Key Research

“Brain Drain: The Mere Presence of One’s Own Smartphone Reduces Available Cognitive Capacity,” by Adrian F. Ward et al.

Key Takeaways:

  • The mere proximity of a phone diminishes one’s ability to focus on other tasks.
  • Cognitive costs are greatest for those who are most dependent on their phones.
  • To preserve attentional capacity, placing one’s phone in a different room tends to yield the best results.
  • Educational institutions need to pay attention to this given the emerging prevalence of “connected classrooms.”

LiveMore ScreenLess’ Summary:

Our devices entice us with an infinity pool of potentially relevant content and stimuli. As smartphones become relevant to more aspects of daily life, their presence can prove to be uniquely distracting. A 2017 study found that our attention suffers even when we aren’t actively using or consciously thinking about them.  

Participants were directed to place their smartphones in one of three locations (i.e. a separate room, in one’s pocket or bag, or face-down on the desk). They were then presented with tasks that assessed the use of limited capacity attentional resources, which describes one’s diminishing ability to remain focused on a given task as attention becomes more divided. The location of an individual’s phone had a significant effect on cognitive capacity: when subjects placed their phone in a separate room, they consistently performed better in assessments. 

To explain these findings, researchers suggest that most smartphone owners have developed an automatic attention response to their devices. These responses typically help us to attend to frequently relevant stimuli without always keeping them in mind, but may undermine performance: “inhibiting automatic attention—keeping attractive but task-irrelevant stimuli from interfering with the contents of consciousness—occupies attentional resources” (142). Because the mere presence of one’s smartphone can result in this “brain drain,” the authors recommend further research and outreach be focused on schools, “as educational institutions increasingly embrace connected classrooms” (151).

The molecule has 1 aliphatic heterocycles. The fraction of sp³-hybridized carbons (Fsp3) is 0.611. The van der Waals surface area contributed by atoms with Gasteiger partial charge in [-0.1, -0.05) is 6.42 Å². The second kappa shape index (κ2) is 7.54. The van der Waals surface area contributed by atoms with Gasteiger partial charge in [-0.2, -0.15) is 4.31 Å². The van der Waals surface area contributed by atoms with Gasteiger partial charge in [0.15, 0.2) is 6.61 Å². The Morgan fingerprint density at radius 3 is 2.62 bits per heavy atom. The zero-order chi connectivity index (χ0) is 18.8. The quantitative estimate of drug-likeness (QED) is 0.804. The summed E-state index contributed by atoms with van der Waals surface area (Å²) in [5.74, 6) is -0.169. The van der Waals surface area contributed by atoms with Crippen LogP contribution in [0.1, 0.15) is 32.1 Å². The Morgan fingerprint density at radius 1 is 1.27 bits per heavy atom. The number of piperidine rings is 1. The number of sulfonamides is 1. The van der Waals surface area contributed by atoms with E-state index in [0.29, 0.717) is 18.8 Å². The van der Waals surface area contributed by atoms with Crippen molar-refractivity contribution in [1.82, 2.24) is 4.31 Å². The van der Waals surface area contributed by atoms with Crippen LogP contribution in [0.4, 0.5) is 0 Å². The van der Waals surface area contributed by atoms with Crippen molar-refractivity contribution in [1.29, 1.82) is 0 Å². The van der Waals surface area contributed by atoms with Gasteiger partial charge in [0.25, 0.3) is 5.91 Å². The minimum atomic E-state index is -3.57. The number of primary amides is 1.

“We propose that the mere presence of one’s own smartphone may induce brain drain by occupying limited-capacity cognitive resources for purposes of attentional control. Because the same finite pool of attentional resources supports both attentional control and other cognitive processes, resources recruited to inhibit automatic attention to one’s phone are made unavailable for other tasks, and performance on these tasks will suffer. We differentiate between the orientation and allocation of attention and argue that the mere presence of smartphones may reduce the availability of attentional resources even when consumers are successful at controlling the conscious orientation of attention.”

Ward, A. F., et al., Brain Drain: The Mere Presence of One’s Own Smartphone Reduces Available Cognitive Capacity. Journal of the Association for Consumer Research, 2(2) 2017.

Topics: Attention

Year: 2017

Participants: 548 undergraduates

Data Collection: spanned 2 weeks